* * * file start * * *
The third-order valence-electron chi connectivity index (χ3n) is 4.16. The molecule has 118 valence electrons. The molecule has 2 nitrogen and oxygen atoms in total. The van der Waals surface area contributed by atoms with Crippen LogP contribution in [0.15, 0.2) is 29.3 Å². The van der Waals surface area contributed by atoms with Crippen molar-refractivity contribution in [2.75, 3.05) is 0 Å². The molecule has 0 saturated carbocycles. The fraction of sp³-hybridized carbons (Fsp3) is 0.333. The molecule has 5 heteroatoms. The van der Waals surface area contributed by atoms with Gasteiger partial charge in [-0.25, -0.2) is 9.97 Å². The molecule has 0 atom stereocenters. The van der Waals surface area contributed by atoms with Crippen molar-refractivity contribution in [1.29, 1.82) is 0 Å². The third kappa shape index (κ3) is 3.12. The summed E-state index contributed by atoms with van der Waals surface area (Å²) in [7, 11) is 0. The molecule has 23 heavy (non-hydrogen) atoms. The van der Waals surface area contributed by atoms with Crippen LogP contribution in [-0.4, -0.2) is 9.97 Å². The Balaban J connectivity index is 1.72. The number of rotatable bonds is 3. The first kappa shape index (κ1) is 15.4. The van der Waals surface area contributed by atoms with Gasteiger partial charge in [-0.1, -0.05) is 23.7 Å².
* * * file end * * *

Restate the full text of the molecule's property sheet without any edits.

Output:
The third-order valence-electron chi connectivity index (χ3n) is 4.16. The molecule has 118 valence electrons. The molecule has 2 nitrogen and oxygen atoms in total. The van der Waals surface area contributed by atoms with Crippen LogP contribution in [0.15, 0.2) is 29.3 Å². The van der Waals surface area contributed by atoms with Crippen molar-refractivity contribution in [2.75, 3.05) is 0 Å². The molecule has 0 saturated carbocycles. The fraction of sp³-hybridized carbons (Fsp3) is 0.333. The molecule has 5 heteroatoms. The van der Waals surface area contributed by atoms with Gasteiger partial charge in [-0.25, -0.2) is 9.97 Å². The molecule has 0 atom stereocenters. The van der Waals surface area contributed by atoms with Crippen molar-refractivity contribution in [1.29, 1.82) is 0 Å². The third kappa shape index (κ3) is 3.12. The summed E-state index contributed by atoms with van der Waals surface area (Å²) in [7, 11) is 0. The molecule has 23 heavy (non-hydrogen) atoms. The van der Waals surface area contributed by atoms with Crippen LogP contribution in [-0.4, -0.2) is 9.97 Å². The Balaban J connectivity index is 1.72. The number of rotatable bonds is 3. The first kappa shape index (κ1) is 15.4. The van der Waals surface area contributed by atoms with Gasteiger partial charge in [-0.1, -0.05) is 23.7 Å².